Artist’s Retreat Garden

Nature is mankind’s greatest inspiration. Artists, engineers, pharmacists, and chemists look to the world around them to find answers to questions we don’t even understand yet. We have made helicopters inspired by humming birds, medicines that replicate natural remedies,  solar panels that imitate photosynthesis, and Van Gogh’s Starry Night speaks for itself. Even Albert Einstein once said, “Look deep into nature, and then you will understand everything better.” And this particular garden grants a level of clarity and inspiration that everyone can appreciate.


The air nips at the skin with a crisp morning breeze that carries the slightest fragrance of flowers. Birds sing and plants rustle. Gravel shifts and crunches underfoot, breaking the stillness of the morning. From the horizon, the rising sun begins to chase away the mist still hanging in the valleys and the mountains begin to glow. The day has officially begun, but the peace of daybreak still lingers in this hidden oasis.


Flag stone pathways wind thru the garden, connecting every alcove, section, and suite. Each little ‘room’ in this garden has a unique purpose. Here, natural boulders become a beautiful table, a convenient seat. Some sculptures act as fence posts to distinguish the different areas. Others are center pieces of flower beds, drawing the eye and accenting the artistry of the garden. Tucked away in a niche of the wall hides a silver sculpted seat.


Surrounded by boulders and Black-eyed Susan, this little bench is the perfect place to sit and contemplate the masterpiece that is nature. Its cold at first, but the seat is comfortable and invites its occupants to stay a while. You can hear birds skittering in the bushes, looking for any tardy worms to bring back to their babies chirping in the distance. It is spring after all, a world of new beginnings.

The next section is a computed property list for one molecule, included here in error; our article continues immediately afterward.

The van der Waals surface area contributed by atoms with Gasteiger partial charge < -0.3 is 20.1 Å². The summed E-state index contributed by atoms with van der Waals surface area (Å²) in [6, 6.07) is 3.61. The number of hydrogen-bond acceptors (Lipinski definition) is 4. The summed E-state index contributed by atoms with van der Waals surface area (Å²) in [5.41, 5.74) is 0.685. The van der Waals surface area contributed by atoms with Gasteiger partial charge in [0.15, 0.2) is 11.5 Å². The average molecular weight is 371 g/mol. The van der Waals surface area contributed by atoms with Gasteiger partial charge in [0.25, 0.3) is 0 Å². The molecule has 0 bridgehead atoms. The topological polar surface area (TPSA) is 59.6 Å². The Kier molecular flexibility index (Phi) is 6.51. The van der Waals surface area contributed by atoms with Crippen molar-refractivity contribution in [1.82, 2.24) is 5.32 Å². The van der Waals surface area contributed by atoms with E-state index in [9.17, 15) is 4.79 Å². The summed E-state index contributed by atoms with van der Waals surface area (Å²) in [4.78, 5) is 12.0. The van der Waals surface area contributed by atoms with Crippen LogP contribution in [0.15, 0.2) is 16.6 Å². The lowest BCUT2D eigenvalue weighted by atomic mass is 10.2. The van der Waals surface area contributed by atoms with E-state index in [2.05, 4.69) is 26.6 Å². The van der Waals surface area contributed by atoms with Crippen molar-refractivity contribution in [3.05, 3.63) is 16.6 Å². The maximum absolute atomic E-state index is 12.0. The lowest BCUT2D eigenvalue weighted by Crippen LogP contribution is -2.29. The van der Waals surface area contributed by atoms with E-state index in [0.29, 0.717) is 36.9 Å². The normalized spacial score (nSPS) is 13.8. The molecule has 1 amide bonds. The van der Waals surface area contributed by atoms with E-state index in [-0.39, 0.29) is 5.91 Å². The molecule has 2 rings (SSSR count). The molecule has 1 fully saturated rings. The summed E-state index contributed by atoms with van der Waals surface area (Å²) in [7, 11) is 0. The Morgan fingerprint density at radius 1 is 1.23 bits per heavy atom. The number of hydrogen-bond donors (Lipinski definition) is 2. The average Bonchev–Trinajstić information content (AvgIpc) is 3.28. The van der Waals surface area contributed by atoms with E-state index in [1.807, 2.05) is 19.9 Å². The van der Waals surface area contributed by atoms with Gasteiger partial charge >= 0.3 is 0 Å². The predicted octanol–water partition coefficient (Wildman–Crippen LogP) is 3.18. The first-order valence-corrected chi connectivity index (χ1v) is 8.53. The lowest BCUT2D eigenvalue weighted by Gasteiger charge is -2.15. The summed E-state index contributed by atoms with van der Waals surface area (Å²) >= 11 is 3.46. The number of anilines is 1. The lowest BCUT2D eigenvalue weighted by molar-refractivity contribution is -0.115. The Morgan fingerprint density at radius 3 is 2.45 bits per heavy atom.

The sun continues to climb in the sky, burning off the last of the morning chill. And now, with the sun overhead, the flowers seem to shine with inner fire. Bees and butterflies have begun to congregate to pollinate and the air comes alive with their buzzing. The scent of flowers is stronger now and the view no less magnificent. The boulder walls that hold the garden beds in place begin absorbing heat and are no longer cold to the touch.


The plants try to outgrow their stone borders, growing over boulders and brushing any passerby who strays too far from the center of the path. They put out blossoms and leaves as fast as they can photosynthesize. The flagstones are even and level underfoot and none of the boulders will even budge when sat on. There’s no cement or adhesive of any kind, but the rock work holds firm. It’s called craftsmanship, when everything is put together so well that its sturdy and stable and reliable for years.


And then patterns begin to emerge. Spheres repeat themselves over and over in different mediums. The fence post sculptures all contain spheres. A stone has been rounded and smoothed to look like marbled globe. Even the hand rails and the pink echinacea flowers have little orbs of their own. It may just be a coincident, but life imitates art and this garden is definitely a work of art.


A wider view allows the color patterns to appear. browns in the flagstones/ fence sculptures/mulch, pinks and yellows over greens and grays

Craftsmen and artist built this garden.



Firepits are essential to any outdoor entertaining area!


This lower retaining wall is made of blue stone, complements the massive sculpture above.




This masterfully crafted garden was Suzanne and Jason’s baby for years as they worked.

Subscribe To Our Newsletter

Sign up for our monthly newsletter of gardening and stonework tips from our blog. You may unsubscribe at any time and we will not add you to any other mailing list.